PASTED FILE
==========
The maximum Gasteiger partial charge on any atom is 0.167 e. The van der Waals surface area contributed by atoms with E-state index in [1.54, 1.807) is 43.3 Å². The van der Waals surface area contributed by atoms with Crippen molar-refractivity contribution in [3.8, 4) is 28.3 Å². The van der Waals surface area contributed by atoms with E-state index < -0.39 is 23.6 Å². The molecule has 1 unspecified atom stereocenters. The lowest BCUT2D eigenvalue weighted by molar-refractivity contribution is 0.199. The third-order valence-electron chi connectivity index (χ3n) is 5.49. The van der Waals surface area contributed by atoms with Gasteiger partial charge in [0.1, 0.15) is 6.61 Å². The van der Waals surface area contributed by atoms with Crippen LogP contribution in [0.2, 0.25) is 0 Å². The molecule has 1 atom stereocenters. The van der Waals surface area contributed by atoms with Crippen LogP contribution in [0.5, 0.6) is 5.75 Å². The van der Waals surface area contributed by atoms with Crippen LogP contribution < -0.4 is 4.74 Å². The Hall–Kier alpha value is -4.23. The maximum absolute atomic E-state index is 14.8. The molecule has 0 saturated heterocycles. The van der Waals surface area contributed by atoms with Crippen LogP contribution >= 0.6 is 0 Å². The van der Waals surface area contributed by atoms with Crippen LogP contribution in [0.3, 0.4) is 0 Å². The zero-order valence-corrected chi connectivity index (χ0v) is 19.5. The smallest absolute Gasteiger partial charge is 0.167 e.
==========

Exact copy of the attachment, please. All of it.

The maximum Gasteiger partial charge on any atom is 0.167 e. The van der Waals surface area contributed by atoms with E-state index in [1.54, 1.807) is 43.3 Å². The van der Waals surface area contributed by atoms with Crippen molar-refractivity contribution in [3.8, 4) is 28.3 Å². The van der Waals surface area contributed by atoms with E-state index < -0.39 is 23.6 Å². The molecule has 1 unspecified atom stereocenters. The lowest BCUT2D eigenvalue weighted by molar-refractivity contribution is 0.199. The third-order valence-electron chi connectivity index (χ3n) is 5.49. The van der Waals surface area contributed by atoms with Gasteiger partial charge in [0.1, 0.15) is 6.61 Å². The van der Waals surface area contributed by atoms with Crippen LogP contribution in [0.2, 0.25) is 0 Å². The molecule has 1 atom stereocenters. The van der Waals surface area contributed by atoms with Crippen LogP contribution in [0.5, 0.6) is 5.75 Å². The van der Waals surface area contributed by atoms with Crippen LogP contribution < -0.4 is 4.74 Å². The Hall–Kier alpha value is -4.23. The maximum absolute atomic E-state index is 14.8. The molecule has 0 saturated heterocycles. The van der Waals surface area contributed by atoms with Crippen LogP contribution >= 0.6 is 0 Å². The van der Waals surface area contributed by atoms with Crippen LogP contribution in [0.3, 0.4) is 0 Å². The zero-order valence-corrected chi connectivity index (χ0v) is 19.5. The smallest absolute Gasteiger partial charge is 0.167 e.